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Is the Cost Worth the Cure? (Side Effects of Spiritual Health)

This is a sermon outline and not a direct manuscript, but still useful for reflection (I hope).  Most of us have listened to or seen commercials for medications that address varieties of ailments. Most of these medications indicate that life will clearly be improved with the use of the medication, but the list of side effect that are rushed through at the end can be overwhelming. Without listing them, they often sound so unappealing that I have great sympathy for the person for whom the side effects are worth the risk in the hopes of restored well-being or at least functioning.  While I am not a doctor (and I don't even play  one on television), I do feel equipped to do some spiritual diagnosing. This is not to be done at home and must be done in concert with the Holy Spirit. Within our readings today, I recognize the symptoms of restlessness of heart, among other things. The question in each scenario is not whether the medicine (cure) will work, but if the side effects are worth i
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Amazing Grace, In History and Now (Sermon, Lent 4)

On New Year’s Day 1773, in Olney, England, the pastor of St. Peter and St. Paul Parish led a prayer meeting to mark the new year. As was expected of clergy at the time, this pastor wrote hymns and verses for his congregation to help communicate the faith, lift their spirits, and continue the tradition of the church to praise God in song. Most of the songs and chants in his day had no set tune but would fit any number of tunes with a common meter or rhythm.  For this New Year’s Day, the parish pastor had written a set of verses he called “Faith’s Review and Expectation”. He felt that the occasion called for remembering all God had done and how God had delivered each person to the present. Reflection on the past and understanding the hand of God at work built the necessary trust in the Divine for the future. The pastor, one John Newton, began his hymn with a quotation from 1 Chronicles 17:16, Then King David went in and sat before the Lord, and he said: “Who am I, Lord God, and what is m

Third Verse Now, But Not Forever (Christmas Eve Sermon)

Whenever we have a service with a lot of music, the combination of hymns, special music, and choir, someone always helpfully suggests that we could cut some of the verses of the hymns. “Why don’t we just sing the first and fourth verses?”, they might ask. This is a totally reasonable suggestion to which I, personally, have a completely unreasonable reaction.     When this is suggested, if the Holy Spirit has an arm around my shoulder and a hand over my mouth, I might smile and say, “We could do that.” If my self-control has left the building, I will say, “But all the verses together tell a story and we can’t miss the story!”    If there is a rare moment of calm and I am willing to share some of myself with you, I will tell you, “I want to sing all the verses because I am obsessed with third verses.”    First verses are important. They set the pace and tone of a song and tell you what is to come. Second verses keep that tune going. Final verses wrap up the message, bring the chords to r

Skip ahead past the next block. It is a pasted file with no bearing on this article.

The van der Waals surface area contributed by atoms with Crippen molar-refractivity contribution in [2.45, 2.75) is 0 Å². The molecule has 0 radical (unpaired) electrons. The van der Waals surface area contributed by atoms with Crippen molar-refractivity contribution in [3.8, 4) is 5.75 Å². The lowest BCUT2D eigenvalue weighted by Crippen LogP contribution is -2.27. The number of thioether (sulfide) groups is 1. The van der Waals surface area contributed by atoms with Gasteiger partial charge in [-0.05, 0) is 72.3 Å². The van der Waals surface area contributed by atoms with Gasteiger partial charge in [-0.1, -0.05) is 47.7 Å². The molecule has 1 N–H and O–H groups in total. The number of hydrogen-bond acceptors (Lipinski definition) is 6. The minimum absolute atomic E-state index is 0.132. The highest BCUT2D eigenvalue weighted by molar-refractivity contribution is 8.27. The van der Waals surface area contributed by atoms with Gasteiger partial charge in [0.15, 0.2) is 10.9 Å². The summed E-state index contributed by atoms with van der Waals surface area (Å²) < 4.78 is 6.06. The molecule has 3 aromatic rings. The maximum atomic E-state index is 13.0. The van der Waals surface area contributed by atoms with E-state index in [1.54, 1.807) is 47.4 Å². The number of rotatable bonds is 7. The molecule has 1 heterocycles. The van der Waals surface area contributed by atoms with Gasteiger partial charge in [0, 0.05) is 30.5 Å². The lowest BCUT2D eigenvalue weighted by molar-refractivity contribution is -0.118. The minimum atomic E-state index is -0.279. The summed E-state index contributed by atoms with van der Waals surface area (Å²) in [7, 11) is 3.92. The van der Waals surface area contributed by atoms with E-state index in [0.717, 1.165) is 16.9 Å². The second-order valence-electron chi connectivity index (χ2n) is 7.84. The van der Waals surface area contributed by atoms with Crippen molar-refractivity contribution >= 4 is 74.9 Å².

Not Today, Jackal

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This I Believe

On this holy day, when we are encouraged to be in awe of God- the 3-in-one and 1-in-3, I am going to engage in a double prerogative- the prerogative of the preacher to stray from the texts and the prerogative of the birthday celebrant to do what she wants. Explaining the scriptures is very important to me, and I also believe our testimonies are significant as well.  I cannot explain the how of the Trinity to you. The only answer to how is, “I don’t know.”  As for why, I can either say- God’s business is God’s business or I can tell you that God is bigger than our understanding, our comprehension, our imagination and can only be glimpsed- ever so fleetingly- through awe.  Yet, I believe in God and how God chooses to show God’s self. Theology, studying God, is only useful if it actually helps us in our daily lives. I want to share aspects of my testimony, my theology, and what I believe with you today. Here is my statement of faith for this Holy Trinity Sunday on the occasion of my 41st

Pandemic Disgrace

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Turn It Off For Lent

“Be still, and know that I am God, I will be exalted among the nations,      I will be exalted in the earth!” The  Lord  of hosts is with us;the God of Jacob is our fortress.  -Psalm 46:10-11   This year we are entering the season of Lent in a somewhat precarious global situation. While we can never be certain what is to come, the present circumstances capture our imaginations and inflame our anxieties in ways that can be overwhelming and emotionally charged. It is very important for our mental, physical, and spiritual well-being to set aside time to be still and remember God’s power and presence in this world.  I do not often give specific directives relative to Lenten practice. I typically offer general encouragements and reminders to reflect on the activities or absence of activities in your life that may cause you to feel separated from God. Rarely has anyone told me that chocolate genuinely has a negative effect on their spiritual life. Lenten discipline is not merely about doing